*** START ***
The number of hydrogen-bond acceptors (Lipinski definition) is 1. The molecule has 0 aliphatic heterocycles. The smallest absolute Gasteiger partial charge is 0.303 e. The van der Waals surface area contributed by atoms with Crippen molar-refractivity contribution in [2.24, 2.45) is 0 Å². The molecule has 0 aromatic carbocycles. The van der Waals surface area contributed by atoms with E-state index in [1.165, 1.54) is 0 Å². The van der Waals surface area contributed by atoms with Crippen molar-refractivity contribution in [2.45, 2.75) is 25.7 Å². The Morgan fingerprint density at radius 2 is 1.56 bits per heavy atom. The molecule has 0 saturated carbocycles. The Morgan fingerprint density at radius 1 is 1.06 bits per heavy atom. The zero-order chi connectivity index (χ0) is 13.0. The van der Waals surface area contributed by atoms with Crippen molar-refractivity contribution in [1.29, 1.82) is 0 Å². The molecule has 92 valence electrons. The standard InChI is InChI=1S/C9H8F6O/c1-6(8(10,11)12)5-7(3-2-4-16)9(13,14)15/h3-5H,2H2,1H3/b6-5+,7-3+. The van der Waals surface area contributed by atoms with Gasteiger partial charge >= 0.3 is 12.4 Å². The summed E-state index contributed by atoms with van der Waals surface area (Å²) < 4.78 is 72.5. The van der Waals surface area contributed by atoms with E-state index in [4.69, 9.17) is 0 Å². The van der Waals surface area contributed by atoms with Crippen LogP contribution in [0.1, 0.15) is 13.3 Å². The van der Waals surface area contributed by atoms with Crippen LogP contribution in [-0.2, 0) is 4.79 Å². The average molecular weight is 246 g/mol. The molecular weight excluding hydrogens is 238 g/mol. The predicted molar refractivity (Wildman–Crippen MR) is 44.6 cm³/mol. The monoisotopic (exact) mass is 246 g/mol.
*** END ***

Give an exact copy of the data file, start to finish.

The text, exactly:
The number of hydrogen-bond acceptors (Lipinski definition) is 1. The molecule has 0 aliphatic heterocycles. The smallest absolute Gasteiger partial charge is 0.303 e. The van der Waals surface area contributed by atoms with Crippen molar-refractivity contribution in [2.24, 2.45) is 0 Å². The molecule has 0 aromatic carbocycles. The van der Waals surface area contributed by atoms with E-state index in [1.165, 1.54) is 0 Å². The van der Waals surface area contributed by atoms with Crippen molar-refractivity contribution in [2.45, 2.75) is 25.7 Å². The Morgan fingerprint density at radius 2 is 1.56 bits per heavy atom. The molecule has 0 saturated carbocycles. The Morgan fingerprint density at radius 1 is 1.06 bits per heavy atom. The zero-order chi connectivity index (χ0) is 13.0. The van der Waals surface area contributed by atoms with Crippen molar-refractivity contribution in [1.29, 1.82) is 0 Å². The molecule has 92 valence electrons. The standard InChI is InChI=1S/C9H8F6O/c1-6(8(10,11)12)5-7(3-2-4-16)9(13,14)15/h3-5H,2H2,1H3/b6-5+,7-3+. The van der Waals surface area contributed by atoms with Gasteiger partial charge >= 0.3 is 12.4 Å². The summed E-state index contributed by atoms with van der Waals surface area (Å²) < 4.78 is 72.5. The van der Waals surface area contributed by atoms with E-state index in [4.69, 9.17) is 0 Å². The van der Waals surface area contributed by atoms with Crippen LogP contribution in [0.1, 0.15) is 13.3 Å². The van der Waals surface area contributed by atoms with Crippen LogP contribution in [-0.2, 0) is 4.79 Å². The average molecular weight is 246 g/mol. The molecular weight excluding hydrogens is 238 g/mol. The predicted molar refractivity (Wildman–Crippen MR) is 44.6 cm³/mol. The monoisotopic (exact) mass is 246 g/mol.